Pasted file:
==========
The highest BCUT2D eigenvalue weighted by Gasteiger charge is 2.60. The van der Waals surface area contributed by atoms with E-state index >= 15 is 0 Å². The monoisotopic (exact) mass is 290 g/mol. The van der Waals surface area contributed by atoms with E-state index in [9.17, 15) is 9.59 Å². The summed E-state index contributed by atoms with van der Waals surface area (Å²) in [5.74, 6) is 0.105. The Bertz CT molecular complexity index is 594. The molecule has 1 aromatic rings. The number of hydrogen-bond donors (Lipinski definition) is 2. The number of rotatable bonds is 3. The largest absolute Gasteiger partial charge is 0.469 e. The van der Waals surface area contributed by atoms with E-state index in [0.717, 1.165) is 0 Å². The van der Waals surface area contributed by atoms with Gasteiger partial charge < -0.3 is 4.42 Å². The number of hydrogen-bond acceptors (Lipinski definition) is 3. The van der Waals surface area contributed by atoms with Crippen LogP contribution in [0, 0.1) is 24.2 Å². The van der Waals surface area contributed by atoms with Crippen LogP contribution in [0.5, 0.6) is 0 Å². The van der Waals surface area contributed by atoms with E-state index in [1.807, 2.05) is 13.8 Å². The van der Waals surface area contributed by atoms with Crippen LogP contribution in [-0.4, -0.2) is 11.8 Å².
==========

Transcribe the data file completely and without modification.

The highest BCUT2D eigenvalue weighted by Gasteiger charge is 2.60. The van der Waals surface area contributed by atoms with E-state index >= 15 is 0 Å². The monoisotopic (exact) mass is 290 g/mol. The van der Waals surface area contributed by atoms with E-state index in [9.17, 15) is 9.59 Å². The summed E-state index contributed by atoms with van der Waals surface area (Å²) in [5.74, 6) is 0.105. The Bertz CT molecular complexity index is 594. The molecule has 1 aromatic rings. The number of hydrogen-bond donors (Lipinski definition) is 2. The number of rotatable bonds is 3. The largest absolute Gasteiger partial charge is 0.469 e. The van der Waals surface area contributed by atoms with E-state index in [0.717, 1.165) is 0 Å². The van der Waals surface area contributed by atoms with Gasteiger partial charge < -0.3 is 4.42 Å². The number of hydrogen-bond acceptors (Lipinski definition) is 3. The van der Waals surface area contributed by atoms with Crippen LogP contribution in [0, 0.1) is 24.2 Å². The van der Waals surface area contributed by atoms with Crippen LogP contribution in [0.5, 0.6) is 0 Å². The van der Waals surface area contributed by atoms with E-state index in [1.807, 2.05) is 13.8 Å². The van der Waals surface area contributed by atoms with Crippen LogP contribution in [-0.4, -0.2) is 11.8 Å².